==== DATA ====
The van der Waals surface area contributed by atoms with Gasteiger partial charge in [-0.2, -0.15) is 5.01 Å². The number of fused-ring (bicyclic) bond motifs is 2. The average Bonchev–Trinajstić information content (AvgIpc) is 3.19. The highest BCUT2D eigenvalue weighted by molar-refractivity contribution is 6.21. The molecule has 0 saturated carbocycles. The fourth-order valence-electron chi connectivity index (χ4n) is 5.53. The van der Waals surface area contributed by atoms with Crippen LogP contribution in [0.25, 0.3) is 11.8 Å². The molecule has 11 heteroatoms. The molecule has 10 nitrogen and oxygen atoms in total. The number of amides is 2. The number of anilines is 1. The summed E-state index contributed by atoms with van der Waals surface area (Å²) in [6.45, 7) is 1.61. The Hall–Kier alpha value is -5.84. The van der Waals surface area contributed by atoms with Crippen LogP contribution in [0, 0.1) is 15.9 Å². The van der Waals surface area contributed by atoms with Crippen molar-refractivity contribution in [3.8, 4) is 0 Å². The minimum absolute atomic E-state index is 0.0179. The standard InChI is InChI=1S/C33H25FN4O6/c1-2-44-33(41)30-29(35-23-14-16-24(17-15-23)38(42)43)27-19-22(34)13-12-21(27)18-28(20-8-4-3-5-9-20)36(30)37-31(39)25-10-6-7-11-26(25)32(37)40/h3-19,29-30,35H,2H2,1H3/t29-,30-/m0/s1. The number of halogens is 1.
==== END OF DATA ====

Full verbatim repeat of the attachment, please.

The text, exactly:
The van der Waals surface area contributed by atoms with Gasteiger partial charge in [-0.2, -0.15) is 5.01 Å². The number of fused-ring (bicyclic) bond motifs is 2. The average Bonchev–Trinajstić information content (AvgIpc) is 3.19. The highest BCUT2D eigenvalue weighted by molar-refractivity contribution is 6.21. The molecule has 0 saturated carbocycles. The fourth-order valence-electron chi connectivity index (χ4n) is 5.53. The van der Waals surface area contributed by atoms with Crippen LogP contribution in [0.25, 0.3) is 11.8 Å². The molecule has 11 heteroatoms. The molecule has 10 nitrogen and oxygen atoms in total. The number of amides is 2. The number of anilines is 1. The summed E-state index contributed by atoms with van der Waals surface area (Å²) in [6.45, 7) is 1.61. The Hall–Kier alpha value is -5.84. The van der Waals surface area contributed by atoms with Crippen LogP contribution in [0, 0.1) is 15.9 Å². The van der Waals surface area contributed by atoms with Crippen molar-refractivity contribution in [3.8, 4) is 0 Å². The minimum absolute atomic E-state index is 0.0179. The standard InChI is InChI=1S/C33H25FN4O6/c1-2-44-33(41)30-29(35-23-14-16-24(17-15-23)38(42)43)27-19-22(34)13-12-21(27)18-28(20-8-4-3-5-9-20)36(30)37-31(39)25-10-6-7-11-26(25)32(37)40/h3-19,29-30,35H,2H2,1H3/t29-,30-/m0/s1. The number of halogens is 1.